senior couple discusses options and services with senior housing administrator

Senior Housing Preferences: To know the future of senior living, ask the baby boomers

Recent survey details the demographic’s preferences

As any developer knows, it’s essential to understand the market you’re trying to attract with your commercial construction project — whether in La Crosse, WI, Rochester, MN, or beyond. For owner/developers of the future of senior living communities in the region, that means consulting the baby boomer generation’s needs, preferences, and expectations and building to suit those needs whenever possible. After all, an estimated 76 million baby boomers will be moving into senior housing in the next quarter century.

Research on the baby boomers and senior housing

For those seeking hard data on the subject, the American Seniors Housing Association (ASHA) recently released a report that details what the baby boomers are seeking in their senior living accommodations, according to more than 7,000 people they surveyed over four months (approximately 80% of whom were baby boomers). Their findings offer an incredibly valuable snapshot of what this generation is looking for in their senior living communities. Here are some of the key findings.

  • Survey respondents want a full kitchen, laundry, storage and living room space in their units, and they also want windows that offer natural light in the space. According to the survey, respondents ranked these as their top five in-unit amenities.
  • Certain activities and amenities ranked high in importance among those who were likely or unsure about moving into a senior living community. Among them are walking trails, storage on location, fitness centers, activity rooms and lounges. They also ranked family-friendly lounges and ATMs among essential or desirable amenities.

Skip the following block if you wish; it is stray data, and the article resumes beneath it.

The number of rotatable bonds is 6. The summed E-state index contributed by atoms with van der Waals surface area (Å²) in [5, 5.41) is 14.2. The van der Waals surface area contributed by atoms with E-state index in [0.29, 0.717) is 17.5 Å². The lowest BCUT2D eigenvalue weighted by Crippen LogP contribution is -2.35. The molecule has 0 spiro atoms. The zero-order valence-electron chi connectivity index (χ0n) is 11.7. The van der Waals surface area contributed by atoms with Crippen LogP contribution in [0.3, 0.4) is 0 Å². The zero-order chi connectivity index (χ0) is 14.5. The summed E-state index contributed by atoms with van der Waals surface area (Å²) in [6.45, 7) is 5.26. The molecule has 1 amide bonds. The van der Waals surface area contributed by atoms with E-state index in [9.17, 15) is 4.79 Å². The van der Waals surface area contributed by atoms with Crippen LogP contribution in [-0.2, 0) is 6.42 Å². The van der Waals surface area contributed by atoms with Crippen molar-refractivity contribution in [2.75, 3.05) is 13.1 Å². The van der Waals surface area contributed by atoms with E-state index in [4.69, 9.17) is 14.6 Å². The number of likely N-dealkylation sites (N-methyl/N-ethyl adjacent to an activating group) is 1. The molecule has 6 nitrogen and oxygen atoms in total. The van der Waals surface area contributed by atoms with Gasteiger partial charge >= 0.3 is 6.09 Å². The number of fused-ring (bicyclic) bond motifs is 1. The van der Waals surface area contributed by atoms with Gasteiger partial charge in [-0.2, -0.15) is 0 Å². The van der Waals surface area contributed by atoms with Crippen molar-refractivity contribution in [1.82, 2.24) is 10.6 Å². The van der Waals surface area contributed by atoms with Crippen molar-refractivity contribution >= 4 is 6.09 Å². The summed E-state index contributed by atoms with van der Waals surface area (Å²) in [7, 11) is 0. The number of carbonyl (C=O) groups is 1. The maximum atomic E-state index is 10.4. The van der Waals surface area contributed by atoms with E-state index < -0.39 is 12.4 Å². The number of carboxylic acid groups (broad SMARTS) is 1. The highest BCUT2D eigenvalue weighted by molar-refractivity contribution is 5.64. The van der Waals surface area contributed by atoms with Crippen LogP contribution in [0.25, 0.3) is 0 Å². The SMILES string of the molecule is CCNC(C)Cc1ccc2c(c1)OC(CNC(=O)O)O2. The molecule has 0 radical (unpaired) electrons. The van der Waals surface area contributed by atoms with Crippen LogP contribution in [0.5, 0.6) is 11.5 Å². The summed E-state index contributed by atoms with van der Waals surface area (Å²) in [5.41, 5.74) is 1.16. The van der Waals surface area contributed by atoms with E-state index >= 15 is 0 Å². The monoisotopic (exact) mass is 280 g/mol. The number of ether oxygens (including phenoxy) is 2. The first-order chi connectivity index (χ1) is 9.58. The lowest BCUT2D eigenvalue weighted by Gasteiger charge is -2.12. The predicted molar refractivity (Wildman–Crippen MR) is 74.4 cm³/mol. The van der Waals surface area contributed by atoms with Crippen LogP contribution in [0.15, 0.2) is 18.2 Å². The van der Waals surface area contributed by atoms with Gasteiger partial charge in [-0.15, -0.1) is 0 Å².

• Almost 60% of survey respondents said they were considering a move within the next four years. And seven out of ten of those considering a move said they would consider senior living communities for that move. Only three in ten said they would prefer to live in senior housing. Again, this stresses the importance of understanding what the demographic seeks and striving to fulfill those needs and preferences.
  • For 92% of survey respondents, remaining independent and self-sufficient was important to them, while fewer than a quarter of respondents said they preferred to live in their own homes.
  • About 83% of respondents said it was essential or desirable to have exterior home maintenance, lawn and landscaping, round-the-clock security and appliance maintenance on location.
  • Smart home features were desirable or essential for only 44% of respondents. This included features such as remote lighting, security systems, home access and appliances.
  • Just over a quarter of respondents said it was desirable or essential to have help with activities of daily living (ADLs) such as bathing, getting dressed, or medication management. For those who needed care, more than half (55%) said they would prefer to receive it in their residence, with just 7 percent reporting that they preferred to access care in another area of their senior housing community.

Building senior living communities? Design and build can help do it right.

Preparing for the silver tsunami of baby boomers moving into senior housing is no small task. Yet owner/developers who make data-informed decisions about the needs and preferences of this market will be well positioned to implement changes in existing properties or innovate new senior living communities that attract clients. The design and build project model can ensure you develop a property that meets this moment and the needs of the baby boomer generation. Contact us to learn more about how the design and build construction model can strengthen your senior living community’s marketability in Wisconsin or Minnesota.